Thursday, July 23, 2020

Reach For The Stars

I just lost my first game of Stellaris!

It was pretty fun, and I expect I will lose more games in the future.

Stellaris has been on my radar for a while. I've been longing for a big, meaty strategy game to dig into, but have been underwhelmed by the last few incarnations of Civilization, which has historically been my go-to. Even after picking up Civ VI for free on the Epic Games Store recently, I think I only played for like thirty minutes before getting bored and annoyed and haven't picked it back up again. Stellaris has a really great reputation, and I'd thoroughly enjoyed my previous experiences with Europa Universalis 3, so I was delighted to receive it as a gift from my ever-reliable brother and dig into it.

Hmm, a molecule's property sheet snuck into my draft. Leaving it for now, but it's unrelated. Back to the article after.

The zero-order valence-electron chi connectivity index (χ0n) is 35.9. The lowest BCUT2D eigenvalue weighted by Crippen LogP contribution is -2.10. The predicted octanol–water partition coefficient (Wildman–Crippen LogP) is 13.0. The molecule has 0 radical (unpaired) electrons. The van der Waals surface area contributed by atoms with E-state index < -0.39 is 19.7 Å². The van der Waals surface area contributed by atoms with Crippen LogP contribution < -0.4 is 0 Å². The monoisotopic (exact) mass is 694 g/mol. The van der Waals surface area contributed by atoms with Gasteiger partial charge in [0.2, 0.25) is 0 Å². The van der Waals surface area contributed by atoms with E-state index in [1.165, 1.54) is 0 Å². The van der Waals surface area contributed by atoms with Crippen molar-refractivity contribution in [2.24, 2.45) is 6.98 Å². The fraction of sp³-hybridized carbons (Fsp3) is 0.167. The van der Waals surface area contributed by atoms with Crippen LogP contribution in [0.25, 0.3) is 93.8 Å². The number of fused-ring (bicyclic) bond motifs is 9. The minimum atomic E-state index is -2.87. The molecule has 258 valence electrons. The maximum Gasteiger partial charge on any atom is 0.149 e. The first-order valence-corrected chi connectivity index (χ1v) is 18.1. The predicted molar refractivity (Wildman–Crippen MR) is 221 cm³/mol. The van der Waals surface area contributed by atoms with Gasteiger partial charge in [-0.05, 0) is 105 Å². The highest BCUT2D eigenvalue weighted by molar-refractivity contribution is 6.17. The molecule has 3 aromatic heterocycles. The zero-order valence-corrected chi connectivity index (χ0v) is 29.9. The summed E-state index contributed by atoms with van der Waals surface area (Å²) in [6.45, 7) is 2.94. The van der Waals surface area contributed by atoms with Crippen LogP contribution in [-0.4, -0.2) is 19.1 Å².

The learning curve for these games is brutal. The Stellaris tutorial is significantly better than the EU3 one, which was absolutely broken, but even so it's pretty overwhelming at first. There are dozens and dozens of menus and windows and orders to familiarize yourself with, and all systems are interconnected. I think I have it more or less all in my head now, but I'm also pretty sure that I had to shove out some childhood memories to make room for it.